CBS Stations, Showtime Go Dark Time

After weeks of haggling and mud-slinging, CBS and Time Warner Cable remained deadlocked over retransmission fees  — resulting in blackouts Friday afternoon of CBS stations in New York, L.A., Dallas and other markets, as well as Showtime and other CBS cablers for the operator’s 11.9 million subscribers.

Effective 5 p.m. Eastern, Time Warner Cable “has dropped CBS in New York City, Los Angeles, Dallas and several other markets,” the Eye said in a statement.

SEE ALSO: CBS Blocks Time Warner Cable Internet Users from Full Episodes Online

“We deeply regret this ill-advised action, which is injurious not only to our many affected viewers, but also to Time Warner Cable itself,” CBS said in a statement. “Throughout this process, Time Warner Cable has conducted negotiations in a combative and non-productive spirit, indulging in pointless brinksmanship and distorted public positioning — such as the fictional and ridiculous 600% increase CBS supposedly demanded — while maintaining antiquated positions no longer held by any other programming distributor in the business.”

SEE ALSO: Time Warner Cable Will Credit Showtime Subs for Blackout, But Nothing for Loss of CBS

Time Warner Cable confirmed shortly after 5 p.m. that it was in the process of removing CBS stations primarily in New York, L.A. and Dallas, and that CBS-owned Showtime, The Movie Channel, Flix and Smithsonian Channel are also going dark for customers nationwide. CBS is forcing the operator to pull primetime shows from the Time Warner Cable video-on-demand service.

“We agreed to an extension on Tuesday morning with the expectation that we would engage in a meaningful negotiation with CBS,” the cable operator said in a statement. “Since then, CBS has refused to have a productive discussion. It’s become clear that no matter how much time we give them, they’re not willing to come to reasonable terms.”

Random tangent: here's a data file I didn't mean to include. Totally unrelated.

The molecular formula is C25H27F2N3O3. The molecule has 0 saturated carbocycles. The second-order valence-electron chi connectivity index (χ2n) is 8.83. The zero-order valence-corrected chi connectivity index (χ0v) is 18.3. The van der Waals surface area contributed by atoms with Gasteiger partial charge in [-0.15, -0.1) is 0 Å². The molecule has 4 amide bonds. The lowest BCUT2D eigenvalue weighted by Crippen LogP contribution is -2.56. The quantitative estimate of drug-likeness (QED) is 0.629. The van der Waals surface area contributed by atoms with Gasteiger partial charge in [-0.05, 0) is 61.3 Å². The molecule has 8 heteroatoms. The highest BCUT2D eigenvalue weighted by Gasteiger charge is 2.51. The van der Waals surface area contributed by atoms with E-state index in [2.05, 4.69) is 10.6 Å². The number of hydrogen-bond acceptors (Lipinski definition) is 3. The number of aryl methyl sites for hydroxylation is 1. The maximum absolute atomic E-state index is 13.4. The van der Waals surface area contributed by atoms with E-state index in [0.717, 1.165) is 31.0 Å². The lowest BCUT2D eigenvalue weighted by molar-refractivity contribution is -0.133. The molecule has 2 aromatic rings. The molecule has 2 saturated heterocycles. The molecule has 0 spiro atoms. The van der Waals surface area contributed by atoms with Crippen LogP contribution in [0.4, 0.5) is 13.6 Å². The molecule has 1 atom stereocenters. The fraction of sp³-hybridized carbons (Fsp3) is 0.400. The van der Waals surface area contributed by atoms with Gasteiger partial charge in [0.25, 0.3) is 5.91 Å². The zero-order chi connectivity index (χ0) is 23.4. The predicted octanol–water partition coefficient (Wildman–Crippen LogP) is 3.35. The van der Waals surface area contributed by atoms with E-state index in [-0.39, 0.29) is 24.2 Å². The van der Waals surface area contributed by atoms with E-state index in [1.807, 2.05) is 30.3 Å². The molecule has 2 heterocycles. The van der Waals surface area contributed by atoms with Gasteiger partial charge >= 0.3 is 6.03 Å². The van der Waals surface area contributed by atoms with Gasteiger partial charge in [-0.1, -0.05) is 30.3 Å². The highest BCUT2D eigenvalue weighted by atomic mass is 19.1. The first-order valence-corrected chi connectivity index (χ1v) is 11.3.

Friday’s blackout comes after TW Cable earlier this week began removing CBS local owned-and-operated stations and the cable nets after the previous deadline at midnight Eastern Monday. However, the operator halted the blackout just minutes later after CBS came back to the negotiating table.

It appears that this will be the first extended blackout for CBS-owned stations in almost a decade. The fight shows that both sides are willing to go to the mat in the public wrestling match — with CBS intent on grabbing more revenue from pay TV operators, and TW Cable pushing back against hikes in programming costs.

Showtime is blacked out for not only Time Warner Cable customers, but also for subscribers of Bright House Networks, which has an arrangement with the larger operator to piggyback on its programming deals. According to Showtime, it had authorized TW Cable to continue carrying the channel while negotiations continued.

“Showtime has been working in good faith with Time Warner Cable to work out a contract, and is deeply disappointed with Time Warner Cable’s decision to pull Showtime channels,” premium cabler said. “The service interruption is not only completely unnecessary, but totally punitive to our subscribers, and will impact and inconvenience millions of Time Warner Cable and Bright House Networks subscribers in major markets across the country.”

CBS Sports Network is not part of the current negotiation between the companies, and is still being carried on Time Warner Cable.

SEE ALSO: PREVIOUSLY: Time Warner Cable Still Carrying CBS Stations, Cable Networks Amid Clash Over Fees

The blackout could last days or even weeks. With the companies digging in their heels, Time Warner Cable customers are likely facing “an extended multi-week blackout of the CBS network in NY, LA and Dallas,” BTIG Research analyst Rich Greenfield wrote in a blog post earlier Friday, prior to the channels going dark. For Time Warner Cable “this is ‘the battle’ to fight. Simply put, this is a ‘Once-in-a-Cable Lifetime Opportunity’ to battle retrans.”

CBS, in its statement Friday, said “we hope and believe this period of darkness will be short and that we can all get back to the business of providing the best entertainment, news and sports to the Time Warner Cable customers we both serve.”